Maryam Nawaz, Bilawal Bhutto meet amid arrests of leaders in Pakistan
Maryam Nawaz and Bilawal Bhutto discussed the political and economic situation, though the meeting had no formal agendaUpdated: Jun 17, 2019 12:42 IST
Maryam Nawaz of the PML-N and Bilawal Bhutto of Pakistan Peoples Party met in Lahore on Sunday to discuss the contemporary political situation in Pakistan amid doubts of political vendetta in the recent arrests of leaders from both parties.
The duo, whose fathers are in jail now, resolved to work for the independence of judiciary. They discussed the political and economic situation, though the meeting had no formal agenda. In response to a query, Maryam tweeted that the decision to invite the PPP chairman had been made after the approval of her father and former prime minister Nawaz Sharif and uncle and party president Shehbaz Sharif.
The recent arrests of Bhutto’s father- former president Asif Ali Zardari- and Zardari’s sister Faryal Talpur raised questions about the timings as well as the intentions of the Imran Khan government. Hamza Shahbaz, a Pakistan Muslim League-Nawaz (PML-N) stalwart and leader of the opposition in the Punjab assembly, was also arrested by the National Accountability Bureau, the country’s anti-graft body, on money-laundering charges. Hamza is the son of Shahbaz Sharif, the leader of the opposition in parliament.
Media reports suggest that Nawaz Sharif, who is incarcerated at Kot Lakhpat Jail since December 2018, has advised Maryam to lead a movement against the government. Prime minister Imran Khan has vowed to arrest all those involved in money laundering and corruption, “come what may.” The problem, say critics, is that the accountability is selective as only opposition leaders are targeted. Some say that the issue isn’t corruption. It is politics.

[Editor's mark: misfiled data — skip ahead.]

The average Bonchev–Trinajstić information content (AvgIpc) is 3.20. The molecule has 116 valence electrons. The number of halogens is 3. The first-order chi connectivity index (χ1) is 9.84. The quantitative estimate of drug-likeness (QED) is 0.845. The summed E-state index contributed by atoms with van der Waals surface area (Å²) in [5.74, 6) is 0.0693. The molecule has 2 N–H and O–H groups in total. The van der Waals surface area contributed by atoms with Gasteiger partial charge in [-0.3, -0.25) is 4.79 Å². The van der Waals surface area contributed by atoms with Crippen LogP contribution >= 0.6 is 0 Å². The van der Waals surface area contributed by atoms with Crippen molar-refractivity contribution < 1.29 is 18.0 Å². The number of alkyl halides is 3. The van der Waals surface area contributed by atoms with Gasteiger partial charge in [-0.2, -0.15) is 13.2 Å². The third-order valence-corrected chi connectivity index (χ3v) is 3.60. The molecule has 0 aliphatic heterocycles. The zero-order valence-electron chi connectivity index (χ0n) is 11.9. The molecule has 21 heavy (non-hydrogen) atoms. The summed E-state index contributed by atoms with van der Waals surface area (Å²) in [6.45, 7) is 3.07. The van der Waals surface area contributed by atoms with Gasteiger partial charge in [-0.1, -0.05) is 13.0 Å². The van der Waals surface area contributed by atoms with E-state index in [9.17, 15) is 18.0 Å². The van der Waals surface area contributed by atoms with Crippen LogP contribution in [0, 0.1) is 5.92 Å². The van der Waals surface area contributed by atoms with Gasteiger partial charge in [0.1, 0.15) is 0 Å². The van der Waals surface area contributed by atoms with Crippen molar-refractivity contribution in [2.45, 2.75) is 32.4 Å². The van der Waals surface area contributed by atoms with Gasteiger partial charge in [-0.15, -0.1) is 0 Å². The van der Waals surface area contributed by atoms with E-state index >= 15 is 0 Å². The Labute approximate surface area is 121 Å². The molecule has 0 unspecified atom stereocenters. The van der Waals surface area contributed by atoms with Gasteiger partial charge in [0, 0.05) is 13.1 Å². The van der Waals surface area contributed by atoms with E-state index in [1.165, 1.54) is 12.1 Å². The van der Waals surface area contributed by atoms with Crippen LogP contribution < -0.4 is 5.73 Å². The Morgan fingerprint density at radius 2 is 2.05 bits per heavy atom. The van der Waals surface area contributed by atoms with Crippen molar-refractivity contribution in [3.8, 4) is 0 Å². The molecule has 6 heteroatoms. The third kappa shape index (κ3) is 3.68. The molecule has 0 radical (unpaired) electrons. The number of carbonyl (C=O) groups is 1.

Former prime minister Shahid Khaqan Abbasi told the media that the arrests have come ahead of plans for a joint political movement against the government.
When he was PM, Abbasi called for a national debate on future civil-military relations. “The issue of civil-military relations would remain there irrespective of who formed the next government, besides the role of other stakeholders like the judiciary, the NAB and the media,” he told the media. Abbasi also said that as prime minister, he could not perform his duties because of what he called “constant interference by the army.” Predictably, he was barred by the election commission from participating in the 2018 elections.
The general impression in Pakistan is that only those who go against the military are hauled up before the courts. The opposition cited many examples of ruling party members getting away in many cases. It was this very issue that Justice Qazi Faez Isa of the Supreme Court was taking up, when instead there was reference filed against him over undisclosed property. The barring of opposition voices in Pakistan in such a systematic manner, say critics, suggests that the accountability drive is just an exercise to silence dissent. This is the bigger challenge for Pakistanis.